SOURCE: Massachusetts General Hospital, news release, Aug. 19, 2014
MONDAY, Aug. 25, 2014 (HealthDay News) -- Many acute heart failure patients make repeated visits to emergency departments, which suggests they need better outpatient care, researchers report.
Improved care would lead to lower health care costs, the researchers added.
They looked at more than 113,000 adult patients in California and Florida who made at least one emergency department visit in 2010 for acute heart failure syndrome, an increase in heart failure symptoms that requires urgent care.
Of those patients, 30 percent returned to the emergency department (ED) at least once during the next 12 months, according to the study published Aug. 25 in the journal Circulation: Cardiovascular Quality and Outcomes.
Patients most likely to make return visits were black or Hispanic, low-income and covered by Medicaid.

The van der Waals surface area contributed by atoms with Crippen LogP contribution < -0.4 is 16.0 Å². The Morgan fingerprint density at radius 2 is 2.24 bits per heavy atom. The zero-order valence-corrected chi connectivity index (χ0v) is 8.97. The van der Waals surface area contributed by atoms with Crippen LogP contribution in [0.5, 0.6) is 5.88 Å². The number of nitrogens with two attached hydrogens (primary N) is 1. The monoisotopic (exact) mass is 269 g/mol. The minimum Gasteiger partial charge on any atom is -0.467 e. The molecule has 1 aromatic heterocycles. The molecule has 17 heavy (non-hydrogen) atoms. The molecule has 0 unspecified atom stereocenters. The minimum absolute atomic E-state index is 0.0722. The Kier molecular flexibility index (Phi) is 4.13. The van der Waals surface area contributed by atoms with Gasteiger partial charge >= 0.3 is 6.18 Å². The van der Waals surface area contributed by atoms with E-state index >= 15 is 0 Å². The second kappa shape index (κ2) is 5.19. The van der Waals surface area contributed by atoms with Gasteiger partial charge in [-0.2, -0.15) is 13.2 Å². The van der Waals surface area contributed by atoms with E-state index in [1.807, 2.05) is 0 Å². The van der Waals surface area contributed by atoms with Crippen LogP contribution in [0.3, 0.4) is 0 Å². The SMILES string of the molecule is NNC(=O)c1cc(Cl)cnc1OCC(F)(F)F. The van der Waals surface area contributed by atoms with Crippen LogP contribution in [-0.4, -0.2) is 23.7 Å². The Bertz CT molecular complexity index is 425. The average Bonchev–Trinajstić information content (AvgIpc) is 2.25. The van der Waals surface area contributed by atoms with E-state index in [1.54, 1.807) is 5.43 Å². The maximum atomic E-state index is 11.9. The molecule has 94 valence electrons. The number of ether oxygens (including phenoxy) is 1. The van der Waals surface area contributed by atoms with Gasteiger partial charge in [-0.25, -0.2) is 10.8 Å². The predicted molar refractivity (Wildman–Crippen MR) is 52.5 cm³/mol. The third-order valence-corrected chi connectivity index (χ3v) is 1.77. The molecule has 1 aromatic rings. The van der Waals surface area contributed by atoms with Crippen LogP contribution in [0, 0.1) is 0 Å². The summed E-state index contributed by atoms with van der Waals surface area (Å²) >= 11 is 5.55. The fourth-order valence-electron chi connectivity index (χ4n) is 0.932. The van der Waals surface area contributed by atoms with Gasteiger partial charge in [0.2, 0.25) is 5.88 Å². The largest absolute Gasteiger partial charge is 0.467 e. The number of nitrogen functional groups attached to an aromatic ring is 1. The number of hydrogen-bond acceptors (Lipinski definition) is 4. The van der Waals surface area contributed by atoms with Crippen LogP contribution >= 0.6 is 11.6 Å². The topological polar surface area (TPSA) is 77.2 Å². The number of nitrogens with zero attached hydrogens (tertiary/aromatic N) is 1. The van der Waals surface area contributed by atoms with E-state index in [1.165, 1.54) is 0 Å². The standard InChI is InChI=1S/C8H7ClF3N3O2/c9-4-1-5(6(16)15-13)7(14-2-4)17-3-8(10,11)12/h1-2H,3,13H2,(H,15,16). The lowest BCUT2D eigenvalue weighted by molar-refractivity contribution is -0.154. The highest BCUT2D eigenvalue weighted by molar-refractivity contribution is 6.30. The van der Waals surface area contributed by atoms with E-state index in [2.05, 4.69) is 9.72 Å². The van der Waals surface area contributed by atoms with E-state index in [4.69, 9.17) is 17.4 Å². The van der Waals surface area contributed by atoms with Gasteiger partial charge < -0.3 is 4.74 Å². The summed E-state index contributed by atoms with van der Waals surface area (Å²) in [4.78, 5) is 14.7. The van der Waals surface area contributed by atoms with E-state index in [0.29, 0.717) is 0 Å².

"The high proportion of patients with frequent ED visits reflects the failure of current measures to manage heart failure symptoms," study corresponding author Dr. Kohei Hasegawa, from the department of emergency medicine at Massachusetts General Hospital in Boston, said in a hospital news release.
The study found that acute heart failure syndrome accounts for more than 675,000 ED visits and 1 million hospitalizations in the United States each year.
"We estimate that prevention of repeat ED visits by high-quality outpatient care of heart failure symptoms would reduce almost 62,000 ED visits and more than 52,000 hospital admissions in both states, saving more than $1 billion in Florida alone," Hasegawa said.
To improve care, further research is needed to pinpoint the factors linked with frequent ED visits for these patients, the researchers said.
The U.S. National Library of Medicine has more about heart failure.